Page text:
Intermezzo : Marsupials and Monotremes

When you ask around about Australian animals, everyone knows a koala and a kangaroo… But there are a couple more special ones over there.

These animals are part of some unique kind in the world, the MARSUPIALS (or pouch animals). This means that their young are birthed very early and fatten a couple of months afterwards in the pouch.

Another special group are the MONOTREMES or egg-laying mammals…


Marsupials evolved in North America, found their way to South America, and then into Australia via Antarctica when the southern continents were joined as Gondwana. In Australia they diversified to fill many niches. Most of the 140 species of marsupials in Australia are found nowhere else in the world; some of them are also found in New Guinea which was connected to Australia in more recent geological times.

A marsupium or pouch is one of the features that characterize marsupials although not all have a permanent pouch and a few have none at all. They are similar to mammals in being covered in fur and bearing live young which are suckled by the mother. In marsupials the gestation period is very short resulting in the birth of undeveloped young. Although blind, without fur, and with hind limbs only partially formed these tiny newborns have well developed forelimbs with claws that enable them to make their way into the pouch and attach to a teat and continue their development.

The trade-off of the short pregnancy is the lengthy period of lactation during which the young remain in the pouch and the composition of the milk produced by the mother changes depending on the developmental stage  of the young.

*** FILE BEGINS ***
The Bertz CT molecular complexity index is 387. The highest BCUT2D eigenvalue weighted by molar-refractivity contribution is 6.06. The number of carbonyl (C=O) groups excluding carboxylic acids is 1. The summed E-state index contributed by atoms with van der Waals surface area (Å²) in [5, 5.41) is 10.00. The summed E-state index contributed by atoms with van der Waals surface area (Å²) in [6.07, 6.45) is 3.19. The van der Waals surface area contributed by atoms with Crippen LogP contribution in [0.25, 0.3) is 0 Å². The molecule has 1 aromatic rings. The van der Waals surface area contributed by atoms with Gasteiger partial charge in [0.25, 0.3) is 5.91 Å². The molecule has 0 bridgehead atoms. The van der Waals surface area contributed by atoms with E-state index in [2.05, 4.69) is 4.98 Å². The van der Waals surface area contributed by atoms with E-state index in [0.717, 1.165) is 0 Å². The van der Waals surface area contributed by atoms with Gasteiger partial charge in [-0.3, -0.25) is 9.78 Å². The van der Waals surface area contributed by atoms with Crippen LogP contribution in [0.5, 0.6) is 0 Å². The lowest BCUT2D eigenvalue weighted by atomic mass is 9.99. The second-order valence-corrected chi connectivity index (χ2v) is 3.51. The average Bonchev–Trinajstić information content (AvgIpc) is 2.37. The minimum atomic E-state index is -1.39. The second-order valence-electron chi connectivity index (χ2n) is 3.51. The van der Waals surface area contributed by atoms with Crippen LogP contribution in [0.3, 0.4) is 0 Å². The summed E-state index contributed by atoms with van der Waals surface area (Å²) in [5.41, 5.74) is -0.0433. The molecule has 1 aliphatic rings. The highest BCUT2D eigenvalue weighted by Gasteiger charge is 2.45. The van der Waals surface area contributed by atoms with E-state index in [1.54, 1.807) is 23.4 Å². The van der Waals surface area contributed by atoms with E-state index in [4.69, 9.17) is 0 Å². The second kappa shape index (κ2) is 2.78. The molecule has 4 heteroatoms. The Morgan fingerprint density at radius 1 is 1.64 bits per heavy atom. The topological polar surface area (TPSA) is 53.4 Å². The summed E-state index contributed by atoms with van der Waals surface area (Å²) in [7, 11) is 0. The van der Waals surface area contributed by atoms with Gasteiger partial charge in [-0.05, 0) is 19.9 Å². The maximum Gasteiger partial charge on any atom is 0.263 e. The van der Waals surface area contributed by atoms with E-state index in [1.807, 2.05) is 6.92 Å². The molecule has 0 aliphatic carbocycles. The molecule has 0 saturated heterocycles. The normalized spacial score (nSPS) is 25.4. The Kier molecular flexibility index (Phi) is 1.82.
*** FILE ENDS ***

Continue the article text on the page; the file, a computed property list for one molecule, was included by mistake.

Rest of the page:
This kind of behavior is well suited for the extreme dry continent.
In periods of great drought, the mothers stop their birthing-cycle to save energy. If the drought keeps on, even the little one in the pouch dies, but once the rains have fallen, the mothers are able to start up their pregnancy cycle very fast and within a couple of weeks, the mothers have once again two babies… One in their uterus and one in their pouch.
From kangaroos it is known that they have up to three little joeys at the same time, one in their uterus, one in their pouch and one jumping around, but still drinking milk…

Hereby a list of marsupials (with the most famous ones) :
kangaroos, wallabies and euros
gliders and possums
Tasmanian devils


There are only five living monotreme species: the duck-billed platypus and four species of echidna (also known as spiny anteaters). All of them are found only in Australia and New Guinea. Monotremes are not a very diverse group today, and there has not been much fossil information known until rather recently.
In some ways, monotremes are very primitive for mammals because, like reptiles and birds, they lay eggs rather than having live birth. In a number of other respects, monotremes are rather derived, having highly modified snouts or beaks, and modern adult monotremes have no teeth. Like other mammals, however, monotremes have a single bone in their lower jaw, three middle ear bones, high metabolic rates, hair, and they produce milk to nourish the young.